My research focuses on the reform of the British civil service c. 1854-1912. I seek to answer the following questions: Under what conditions did the prevailing consent on aristocratic patronage disappear and a period of transition towards other forms of social organization and civil administration was established? What were the social circumstances and what were the reasons to deny, denouce and fracture this legitimacy altogether? What specific changes were undertaken in the mid-nineteenth-century onwards, why these and why were they presented in a particular way? Who urged these reforms? More broadly, I am puzzled by the way British society achieved social reforms and reformed its government institutions, without falling as the rest of Europe into the abism of communism and fascism, a destiny so ironically and beautifully described in Thomas Mann's The Magic Mountain. I am also interested in aristocracy, political reforms, party politics and civil administration in other parts of nineteenth-century Europe.
My second -though not in terms of relevance- field of research deals with political and social Spanish American history from the late eighteenth century to the early twentieth century. In previous years, I have explored topics such as the armies' involvement in colombian politics, the way in which political communications had functioned and the colossal impact on local power brought by the Hispanic American revolutions (1808-1832). Right now, I am writing on Aquileo Parra's political communication networks.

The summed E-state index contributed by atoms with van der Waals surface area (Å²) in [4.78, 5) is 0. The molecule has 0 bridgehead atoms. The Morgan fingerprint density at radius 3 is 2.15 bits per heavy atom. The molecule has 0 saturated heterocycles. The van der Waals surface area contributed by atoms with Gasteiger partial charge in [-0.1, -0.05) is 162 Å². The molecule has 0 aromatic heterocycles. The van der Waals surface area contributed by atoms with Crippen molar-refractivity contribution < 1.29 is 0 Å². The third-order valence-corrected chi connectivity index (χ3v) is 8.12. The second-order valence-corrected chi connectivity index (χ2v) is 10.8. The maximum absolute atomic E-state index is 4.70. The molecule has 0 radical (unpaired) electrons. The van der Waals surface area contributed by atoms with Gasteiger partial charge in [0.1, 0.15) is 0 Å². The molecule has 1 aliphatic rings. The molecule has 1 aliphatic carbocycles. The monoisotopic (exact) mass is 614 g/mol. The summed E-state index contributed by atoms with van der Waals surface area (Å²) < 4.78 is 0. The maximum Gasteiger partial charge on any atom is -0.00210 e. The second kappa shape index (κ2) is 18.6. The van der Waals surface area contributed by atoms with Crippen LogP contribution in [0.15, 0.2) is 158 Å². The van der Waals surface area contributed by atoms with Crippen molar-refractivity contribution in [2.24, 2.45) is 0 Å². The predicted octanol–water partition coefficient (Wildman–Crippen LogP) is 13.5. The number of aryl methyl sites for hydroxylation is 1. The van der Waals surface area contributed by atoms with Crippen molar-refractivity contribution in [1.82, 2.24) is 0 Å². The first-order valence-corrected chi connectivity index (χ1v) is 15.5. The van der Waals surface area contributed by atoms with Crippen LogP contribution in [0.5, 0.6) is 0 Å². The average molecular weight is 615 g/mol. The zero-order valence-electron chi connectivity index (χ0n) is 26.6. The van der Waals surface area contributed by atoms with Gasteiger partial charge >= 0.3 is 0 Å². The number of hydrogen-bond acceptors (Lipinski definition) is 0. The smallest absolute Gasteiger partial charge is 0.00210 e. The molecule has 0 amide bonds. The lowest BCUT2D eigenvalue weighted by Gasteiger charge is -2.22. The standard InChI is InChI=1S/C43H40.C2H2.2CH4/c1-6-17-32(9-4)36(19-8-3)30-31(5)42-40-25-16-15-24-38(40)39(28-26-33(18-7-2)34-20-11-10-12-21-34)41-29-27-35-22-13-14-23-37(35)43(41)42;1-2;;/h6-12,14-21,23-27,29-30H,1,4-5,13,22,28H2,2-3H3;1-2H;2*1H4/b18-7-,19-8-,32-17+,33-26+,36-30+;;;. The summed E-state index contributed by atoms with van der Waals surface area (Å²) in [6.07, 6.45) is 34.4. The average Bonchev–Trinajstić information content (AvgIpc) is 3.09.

Finally, a brief creed. A historian is not a nerd: he is a man of culture. I enjoy nineteenth-century european novels just as much as I am convinced that british politicians from Gladstone's days have the lions share of wit, humour and literary splendour. I also believe there is a hierarchy in the subjects we study. I am interested in the big questions formulated by the british and french social, economic and political historiography of the 1960's-70's. I am proud and fortunate to have been educated formally and informally by eminent historians of Spanish America such as Malcolm Deas, Antonio Annino, Eduardo Posada Carbó and Renán Silva.